William Disney bought the colt, and raced him once as a 2-year-old before beginning seriously as a three-year-old. The young Thoroughbred raced only at Curragh throughout his career. He broke his maiden at the Madrid Stakes, and then won the Milltown Stakes and fourteen-furlong Peel Stakes, and came second in the ten-furlong Wellington Stakes. His four-year-old career was also quite impressive, with a win in the Kildare and Wellington Stakes (where he walked over the finish line). He finished second after Harkaway in the Northumberland Handicap. In his final race, the Doris Stakes, Birdcatcher was unplaced.
The chestnut colt ended his career with 15 starts and 7 wins, before the horse went on to have a successful breeding career.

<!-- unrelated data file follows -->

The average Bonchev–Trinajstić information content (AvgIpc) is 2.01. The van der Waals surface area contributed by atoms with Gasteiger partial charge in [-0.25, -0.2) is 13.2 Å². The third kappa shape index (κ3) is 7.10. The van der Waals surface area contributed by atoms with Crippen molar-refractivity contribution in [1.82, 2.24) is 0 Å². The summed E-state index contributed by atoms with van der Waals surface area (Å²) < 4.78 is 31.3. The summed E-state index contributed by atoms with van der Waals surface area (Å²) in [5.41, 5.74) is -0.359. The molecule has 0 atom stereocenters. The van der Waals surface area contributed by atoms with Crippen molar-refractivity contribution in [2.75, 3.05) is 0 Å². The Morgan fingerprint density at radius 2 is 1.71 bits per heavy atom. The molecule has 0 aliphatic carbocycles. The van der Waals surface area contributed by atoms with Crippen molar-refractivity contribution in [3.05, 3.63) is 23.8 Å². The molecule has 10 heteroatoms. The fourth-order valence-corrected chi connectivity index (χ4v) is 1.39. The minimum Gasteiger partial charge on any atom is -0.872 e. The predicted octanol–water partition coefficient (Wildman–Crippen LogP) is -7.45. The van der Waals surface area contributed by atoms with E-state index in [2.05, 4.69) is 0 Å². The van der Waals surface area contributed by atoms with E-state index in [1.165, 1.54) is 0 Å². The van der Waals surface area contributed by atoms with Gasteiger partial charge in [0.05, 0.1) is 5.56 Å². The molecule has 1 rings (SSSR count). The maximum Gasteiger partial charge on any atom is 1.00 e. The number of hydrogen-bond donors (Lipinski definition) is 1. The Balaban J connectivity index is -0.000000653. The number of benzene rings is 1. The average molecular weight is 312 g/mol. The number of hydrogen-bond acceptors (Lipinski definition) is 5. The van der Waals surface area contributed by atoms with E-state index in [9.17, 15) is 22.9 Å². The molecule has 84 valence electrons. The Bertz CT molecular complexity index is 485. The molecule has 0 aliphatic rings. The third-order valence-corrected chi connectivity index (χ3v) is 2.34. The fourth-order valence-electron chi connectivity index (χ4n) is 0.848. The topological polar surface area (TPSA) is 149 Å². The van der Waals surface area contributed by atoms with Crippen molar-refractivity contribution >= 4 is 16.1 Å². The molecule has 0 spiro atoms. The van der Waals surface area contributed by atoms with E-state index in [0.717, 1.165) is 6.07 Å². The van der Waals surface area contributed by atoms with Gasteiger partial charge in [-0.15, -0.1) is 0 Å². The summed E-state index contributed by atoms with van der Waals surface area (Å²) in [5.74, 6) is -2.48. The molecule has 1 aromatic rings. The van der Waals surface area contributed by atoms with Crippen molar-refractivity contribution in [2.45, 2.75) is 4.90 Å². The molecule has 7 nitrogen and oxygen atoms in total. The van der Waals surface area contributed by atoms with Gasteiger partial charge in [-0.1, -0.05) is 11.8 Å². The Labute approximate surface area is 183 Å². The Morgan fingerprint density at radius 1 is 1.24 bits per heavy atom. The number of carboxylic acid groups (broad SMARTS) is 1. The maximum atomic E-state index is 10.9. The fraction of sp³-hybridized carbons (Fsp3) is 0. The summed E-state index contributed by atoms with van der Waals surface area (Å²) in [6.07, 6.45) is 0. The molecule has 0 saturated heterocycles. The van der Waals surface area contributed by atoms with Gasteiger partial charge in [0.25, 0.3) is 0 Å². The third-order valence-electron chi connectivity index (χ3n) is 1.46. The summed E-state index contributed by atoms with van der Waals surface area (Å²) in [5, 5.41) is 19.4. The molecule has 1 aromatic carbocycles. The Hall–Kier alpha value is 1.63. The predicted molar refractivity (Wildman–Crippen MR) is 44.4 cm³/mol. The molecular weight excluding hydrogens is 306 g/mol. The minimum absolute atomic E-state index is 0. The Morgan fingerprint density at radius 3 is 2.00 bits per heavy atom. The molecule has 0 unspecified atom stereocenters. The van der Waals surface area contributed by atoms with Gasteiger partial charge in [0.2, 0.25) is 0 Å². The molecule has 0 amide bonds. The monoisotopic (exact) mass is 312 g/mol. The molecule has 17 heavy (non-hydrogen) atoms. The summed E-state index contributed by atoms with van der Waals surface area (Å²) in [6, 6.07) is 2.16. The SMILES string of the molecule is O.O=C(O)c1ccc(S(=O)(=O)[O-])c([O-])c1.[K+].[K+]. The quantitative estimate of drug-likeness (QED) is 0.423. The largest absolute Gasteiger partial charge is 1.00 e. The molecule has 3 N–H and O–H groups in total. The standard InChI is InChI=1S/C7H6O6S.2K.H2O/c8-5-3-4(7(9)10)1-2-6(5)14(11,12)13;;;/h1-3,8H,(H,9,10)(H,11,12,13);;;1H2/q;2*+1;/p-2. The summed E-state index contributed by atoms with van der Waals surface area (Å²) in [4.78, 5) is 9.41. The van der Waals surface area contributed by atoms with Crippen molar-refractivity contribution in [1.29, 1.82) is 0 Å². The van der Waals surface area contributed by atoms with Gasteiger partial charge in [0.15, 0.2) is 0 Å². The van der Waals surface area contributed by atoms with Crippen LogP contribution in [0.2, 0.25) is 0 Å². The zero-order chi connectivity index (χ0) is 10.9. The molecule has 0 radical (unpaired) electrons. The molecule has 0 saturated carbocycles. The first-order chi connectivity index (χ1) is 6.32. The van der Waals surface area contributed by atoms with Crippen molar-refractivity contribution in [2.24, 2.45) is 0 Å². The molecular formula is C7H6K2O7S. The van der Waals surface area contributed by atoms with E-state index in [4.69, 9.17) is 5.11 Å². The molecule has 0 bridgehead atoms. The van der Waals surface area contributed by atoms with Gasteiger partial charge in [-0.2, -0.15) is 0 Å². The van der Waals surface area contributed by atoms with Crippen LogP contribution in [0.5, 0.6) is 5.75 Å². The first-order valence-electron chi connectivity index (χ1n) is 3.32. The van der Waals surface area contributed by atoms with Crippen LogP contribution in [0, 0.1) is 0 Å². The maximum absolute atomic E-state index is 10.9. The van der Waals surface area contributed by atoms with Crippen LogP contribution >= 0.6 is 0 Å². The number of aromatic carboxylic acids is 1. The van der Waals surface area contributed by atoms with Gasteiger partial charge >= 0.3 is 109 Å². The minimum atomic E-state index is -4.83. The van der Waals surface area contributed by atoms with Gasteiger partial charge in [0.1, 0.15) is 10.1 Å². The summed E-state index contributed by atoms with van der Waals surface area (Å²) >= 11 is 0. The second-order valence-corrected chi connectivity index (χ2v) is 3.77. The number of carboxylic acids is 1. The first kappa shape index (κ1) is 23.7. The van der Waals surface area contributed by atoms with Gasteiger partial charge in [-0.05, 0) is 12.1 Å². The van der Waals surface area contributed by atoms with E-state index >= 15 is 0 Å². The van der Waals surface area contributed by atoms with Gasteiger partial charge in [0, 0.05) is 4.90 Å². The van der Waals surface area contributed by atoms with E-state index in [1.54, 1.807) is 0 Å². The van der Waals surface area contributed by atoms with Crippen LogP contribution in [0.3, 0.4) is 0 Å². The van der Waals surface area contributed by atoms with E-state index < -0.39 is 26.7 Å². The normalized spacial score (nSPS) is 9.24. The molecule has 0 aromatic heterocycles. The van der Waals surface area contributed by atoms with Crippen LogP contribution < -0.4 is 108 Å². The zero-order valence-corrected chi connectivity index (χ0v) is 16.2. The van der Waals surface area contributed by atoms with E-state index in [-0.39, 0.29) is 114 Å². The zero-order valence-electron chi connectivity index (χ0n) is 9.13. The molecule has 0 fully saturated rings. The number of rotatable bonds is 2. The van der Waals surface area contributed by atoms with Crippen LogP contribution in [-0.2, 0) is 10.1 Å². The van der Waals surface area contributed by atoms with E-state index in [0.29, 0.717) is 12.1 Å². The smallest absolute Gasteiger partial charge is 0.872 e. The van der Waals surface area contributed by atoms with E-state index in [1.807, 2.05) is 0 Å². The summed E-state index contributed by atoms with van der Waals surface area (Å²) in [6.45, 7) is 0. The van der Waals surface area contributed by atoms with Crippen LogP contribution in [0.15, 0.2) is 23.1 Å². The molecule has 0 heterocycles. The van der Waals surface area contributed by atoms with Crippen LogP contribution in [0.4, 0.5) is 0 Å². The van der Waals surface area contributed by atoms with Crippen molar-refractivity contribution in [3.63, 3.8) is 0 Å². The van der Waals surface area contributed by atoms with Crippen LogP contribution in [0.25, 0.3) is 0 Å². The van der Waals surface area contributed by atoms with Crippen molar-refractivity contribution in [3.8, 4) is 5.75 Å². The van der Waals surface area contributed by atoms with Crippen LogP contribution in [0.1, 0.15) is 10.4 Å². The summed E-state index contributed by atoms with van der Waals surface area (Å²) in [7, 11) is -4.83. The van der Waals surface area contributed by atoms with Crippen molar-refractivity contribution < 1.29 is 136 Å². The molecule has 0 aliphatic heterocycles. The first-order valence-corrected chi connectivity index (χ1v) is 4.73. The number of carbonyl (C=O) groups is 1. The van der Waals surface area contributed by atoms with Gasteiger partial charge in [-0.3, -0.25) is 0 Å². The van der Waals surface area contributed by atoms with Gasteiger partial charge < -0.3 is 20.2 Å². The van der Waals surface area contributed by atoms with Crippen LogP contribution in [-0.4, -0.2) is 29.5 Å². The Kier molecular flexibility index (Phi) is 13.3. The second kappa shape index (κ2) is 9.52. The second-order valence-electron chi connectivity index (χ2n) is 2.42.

His death was accounted by Patrick Connolly. "Among the mares sent to the son of Sir Hercules that year was Mr Michael Dunne's Queen Bee. She was a mare of good size, and when Birdcatcher attempted to serve her, he failed to do so. Mr Disney, who owned the stallion, thereupon decided that he should no longer survive. At once a messenger was dispatched to the local police station with orders to bring back with him a constable with a loaded gun, as a horse was required to be destroyed. The police officer - his name was Preston - reported himself to Mr Disney, who gave the necessary directions for the destruction of Birdcatcher. The horse was placed on the brink of a sandpit situated on the flat opposite Conyngham Lodge, Curragh; without any ceremony he was shot and his carcase tumbled into the pit. Thus ended the career of a good racehorse and a mighty sultan at the age of twenty-seven years. His head was afterwards presented to the Royal College of Veterinary Surgeons, Dublin."